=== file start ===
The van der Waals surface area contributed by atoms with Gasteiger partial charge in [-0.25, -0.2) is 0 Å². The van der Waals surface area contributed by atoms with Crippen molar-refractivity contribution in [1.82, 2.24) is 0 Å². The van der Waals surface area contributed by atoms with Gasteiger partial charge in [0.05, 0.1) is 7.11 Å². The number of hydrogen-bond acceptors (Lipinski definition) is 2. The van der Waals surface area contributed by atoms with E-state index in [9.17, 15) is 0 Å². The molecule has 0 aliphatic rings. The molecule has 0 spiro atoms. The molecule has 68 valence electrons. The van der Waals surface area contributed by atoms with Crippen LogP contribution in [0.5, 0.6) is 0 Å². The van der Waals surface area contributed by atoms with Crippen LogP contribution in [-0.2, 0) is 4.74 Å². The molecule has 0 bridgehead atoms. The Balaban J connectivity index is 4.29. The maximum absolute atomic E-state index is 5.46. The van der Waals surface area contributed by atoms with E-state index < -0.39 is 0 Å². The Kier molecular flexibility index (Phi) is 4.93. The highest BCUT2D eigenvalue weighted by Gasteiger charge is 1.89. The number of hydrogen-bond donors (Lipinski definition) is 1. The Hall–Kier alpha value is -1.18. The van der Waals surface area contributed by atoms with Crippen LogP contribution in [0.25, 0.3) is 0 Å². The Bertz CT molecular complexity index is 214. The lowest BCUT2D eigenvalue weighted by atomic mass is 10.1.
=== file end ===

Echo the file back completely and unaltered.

The van der Waals surface area contributed by atoms with Gasteiger partial charge in [-0.25, -0.2) is 0 Å². The van der Waals surface area contributed by atoms with Crippen molar-refractivity contribution in [1.82, 2.24) is 0 Å². The van der Waals surface area contributed by atoms with Gasteiger partial charge in [0.05, 0.1) is 7.11 Å². The number of hydrogen-bond acceptors (Lipinski definition) is 2. The van der Waals surface area contributed by atoms with E-state index in [9.17, 15) is 0 Å². The molecule has 0 aliphatic rings. The molecule has 0 spiro atoms. The molecule has 68 valence electrons. The van der Waals surface area contributed by atoms with Crippen LogP contribution in [0.5, 0.6) is 0 Å². The van der Waals surface area contributed by atoms with Crippen LogP contribution in [-0.2, 0) is 4.74 Å². The molecule has 0 bridgehead atoms. The Balaban J connectivity index is 4.29. The maximum absolute atomic E-state index is 5.46. The van der Waals surface area contributed by atoms with E-state index < -0.39 is 0 Å². The Kier molecular flexibility index (Phi) is 4.93. The highest BCUT2D eigenvalue weighted by Gasteiger charge is 1.89. The number of hydrogen-bond donors (Lipinski definition) is 1. The Hall–Kier alpha value is -1.18. The van der Waals surface area contributed by atoms with Crippen LogP contribution in [0.25, 0.3) is 0 Å². The Bertz CT molecular complexity index is 214. The lowest BCUT2D eigenvalue weighted by atomic mass is 10.1.